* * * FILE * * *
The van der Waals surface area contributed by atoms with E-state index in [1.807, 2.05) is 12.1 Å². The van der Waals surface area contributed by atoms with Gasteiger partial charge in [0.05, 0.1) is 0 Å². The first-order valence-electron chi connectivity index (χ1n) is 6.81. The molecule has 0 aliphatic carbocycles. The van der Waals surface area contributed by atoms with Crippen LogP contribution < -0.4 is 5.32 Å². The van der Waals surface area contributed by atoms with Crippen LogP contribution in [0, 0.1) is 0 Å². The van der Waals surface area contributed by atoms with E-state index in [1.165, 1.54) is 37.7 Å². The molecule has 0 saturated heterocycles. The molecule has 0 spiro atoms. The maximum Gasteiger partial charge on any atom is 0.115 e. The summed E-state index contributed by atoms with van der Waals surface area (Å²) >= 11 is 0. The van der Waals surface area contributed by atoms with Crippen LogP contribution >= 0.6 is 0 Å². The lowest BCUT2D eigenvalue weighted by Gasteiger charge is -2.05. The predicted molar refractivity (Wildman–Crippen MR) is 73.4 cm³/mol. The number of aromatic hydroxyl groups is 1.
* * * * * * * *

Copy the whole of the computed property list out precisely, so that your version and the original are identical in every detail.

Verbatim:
The van der Waals surface area contributed by atoms with E-state index in [1.807, 2.05) is 12.1 Å². The van der Waals surface area contributed by atoms with Gasteiger partial charge in [0.05, 0.1) is 0 Å². The first-order valence-electron chi connectivity index (χ1n) is 6.81. The molecule has 0 aliphatic carbocycles. The van der Waals surface area contributed by atoms with Crippen LogP contribution < -0.4 is 5.32 Å². The van der Waals surface area contributed by atoms with Crippen LogP contribution in [0, 0.1) is 0 Å². The van der Waals surface area contributed by atoms with E-state index in [1.165, 1.54) is 37.7 Å². The molecule has 0 saturated heterocycles. The molecule has 0 spiro atoms. The maximum Gasteiger partial charge on any atom is 0.115 e. The summed E-state index contributed by atoms with van der Waals surface area (Å²) >= 11 is 0. The van der Waals surface area contributed by atoms with Crippen LogP contribution >= 0.6 is 0 Å². The lowest BCUT2D eigenvalue weighted by Gasteiger charge is -2.05. The predicted molar refractivity (Wildman–Crippen MR) is 73.4 cm³/mol. The number of aromatic hydroxyl groups is 1.